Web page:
White Rock Lake has been a source of recreation, history and folklore for more than a century. The Lady of the Lake, who reportedly drowned in the 1930s or late ’40s, is a local legend. Reader’s Digest named the lake one of the world’s most haunted bodies of water, thanks to the tale of the ghost dressed in white. Some of White Rock Lake’s history is as quirky as its legends. A few hundred German prisoners of war were housed in barracks at Winfrey Point during World War II. A riot between hippies and police in 1977 culminated in 49 arrests and a few hospitalizations. Some of the lake’s lesser-known history can be found in documents from the 1920s and ’30s, which we uncovered at the Dallas Municipal Archives.

Did you know? 

1. White Rock Lake as a summer resort.

Most residents cringe at the thought of privatizing the lake, but it seemed like a viable option in the 1920s. An anonymous letter dated May 21, 1921, proposed transforming White Rock into a resort. 

“You could not hit upon a more popular plan than that of making White Rock a summer resort for persons of moderate means,” the letter reads. “Properly equipped, White Rock Lake would not only furnish Dallas with Club Lake facilities, but it would also pay for itself. Rustic Inns, camping grounds, restaurants, pavilions, etc. coupled with a street car line to the lake (a short extension to the Junius Hts line will fix it) would give Dallas some ark.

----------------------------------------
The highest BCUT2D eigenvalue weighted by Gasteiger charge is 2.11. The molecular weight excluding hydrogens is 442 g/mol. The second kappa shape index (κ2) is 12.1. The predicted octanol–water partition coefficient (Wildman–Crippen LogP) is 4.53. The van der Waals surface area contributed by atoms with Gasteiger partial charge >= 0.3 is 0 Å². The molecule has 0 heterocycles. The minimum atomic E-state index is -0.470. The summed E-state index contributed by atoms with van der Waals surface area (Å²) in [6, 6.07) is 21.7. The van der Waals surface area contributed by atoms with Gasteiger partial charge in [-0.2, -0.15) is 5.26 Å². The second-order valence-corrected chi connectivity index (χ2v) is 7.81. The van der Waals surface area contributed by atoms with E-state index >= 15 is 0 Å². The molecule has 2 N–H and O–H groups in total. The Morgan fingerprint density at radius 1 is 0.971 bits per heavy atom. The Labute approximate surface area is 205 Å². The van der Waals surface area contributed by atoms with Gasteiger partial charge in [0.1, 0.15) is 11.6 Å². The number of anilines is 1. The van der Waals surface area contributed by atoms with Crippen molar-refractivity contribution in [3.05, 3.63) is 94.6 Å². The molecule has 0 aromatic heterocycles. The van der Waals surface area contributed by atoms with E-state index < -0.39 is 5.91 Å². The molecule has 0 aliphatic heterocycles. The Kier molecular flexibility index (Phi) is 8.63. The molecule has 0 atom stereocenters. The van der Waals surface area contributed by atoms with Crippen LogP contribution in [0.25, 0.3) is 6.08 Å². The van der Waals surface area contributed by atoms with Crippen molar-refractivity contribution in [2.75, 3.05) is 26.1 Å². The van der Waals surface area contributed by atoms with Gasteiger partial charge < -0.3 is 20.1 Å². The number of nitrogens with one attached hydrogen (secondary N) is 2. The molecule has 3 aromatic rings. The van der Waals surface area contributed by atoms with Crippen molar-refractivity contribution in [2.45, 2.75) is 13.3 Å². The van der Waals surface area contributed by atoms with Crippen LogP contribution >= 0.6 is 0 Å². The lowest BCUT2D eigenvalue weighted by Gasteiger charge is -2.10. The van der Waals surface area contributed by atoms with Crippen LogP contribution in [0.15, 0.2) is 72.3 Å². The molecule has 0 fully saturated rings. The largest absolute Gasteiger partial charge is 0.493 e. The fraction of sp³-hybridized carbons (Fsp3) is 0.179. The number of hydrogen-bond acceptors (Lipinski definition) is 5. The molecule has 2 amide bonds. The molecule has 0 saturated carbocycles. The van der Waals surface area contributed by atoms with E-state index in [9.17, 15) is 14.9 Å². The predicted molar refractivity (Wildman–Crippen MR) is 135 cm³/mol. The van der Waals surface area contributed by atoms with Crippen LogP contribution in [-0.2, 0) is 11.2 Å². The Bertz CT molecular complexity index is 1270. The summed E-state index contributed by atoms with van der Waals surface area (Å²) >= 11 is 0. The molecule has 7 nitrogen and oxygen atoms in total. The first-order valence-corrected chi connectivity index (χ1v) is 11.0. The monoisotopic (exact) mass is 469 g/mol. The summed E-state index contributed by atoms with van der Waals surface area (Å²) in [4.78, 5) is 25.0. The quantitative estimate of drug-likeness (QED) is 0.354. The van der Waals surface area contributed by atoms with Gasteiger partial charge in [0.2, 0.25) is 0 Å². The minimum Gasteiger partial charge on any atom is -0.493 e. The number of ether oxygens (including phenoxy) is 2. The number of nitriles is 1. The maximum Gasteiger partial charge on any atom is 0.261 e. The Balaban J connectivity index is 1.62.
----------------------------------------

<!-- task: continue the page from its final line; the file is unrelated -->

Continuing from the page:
“A small fish hatchery should be maintained to assure an ample supply of game fish. A few other improvements would make a summer resort for rich as well as poor.”

2. City prisoners worked at the lake.

City prisoners worked at the lake, and it didn’t always go well. Several City of Dallas office memorandums detail injuries prisoners obtained while working at the lake. On August 6, 1941, prisoners were patching asphalt on Lawther Drive. One man’s face was severely burned after another prisoner turned a barrel over and splashed hot asphalt on the man’s face, according to an archived memorandum. Another memo, written in February 1942, describes a prisoner with seizure-like symptoms who fell and hit his head.  

“On the morning of February 25, City Prisoner William Stewart was helping load brick on a city stake truck at White Rock, main office, and just as I looked up he was standing at (the) side of the truck, blinking his eyes rather fast,” truck driver George Trotter wrote. “At first I thought he had something in his eyes, but just then he fell over backwards and began to kick and struggle. When he fell, the side of his head hit the running board, which cut a small gash.” 

3. The Dallas Beach Club’s dreams of a boathouse were denied. 

The club requested to construct a boathouse and pier on 132 acres in 1930 so its members could participate in water sports. The City of Dallas, unsurprisingly, denied the organization’s request.

“Inasmuch as White Rock is a public lake and playground and as it is against the policy of the Park Board to permit its property to be used for private purposes, it is necessary that the Board deny your request,” according to a City of Dallas letter.


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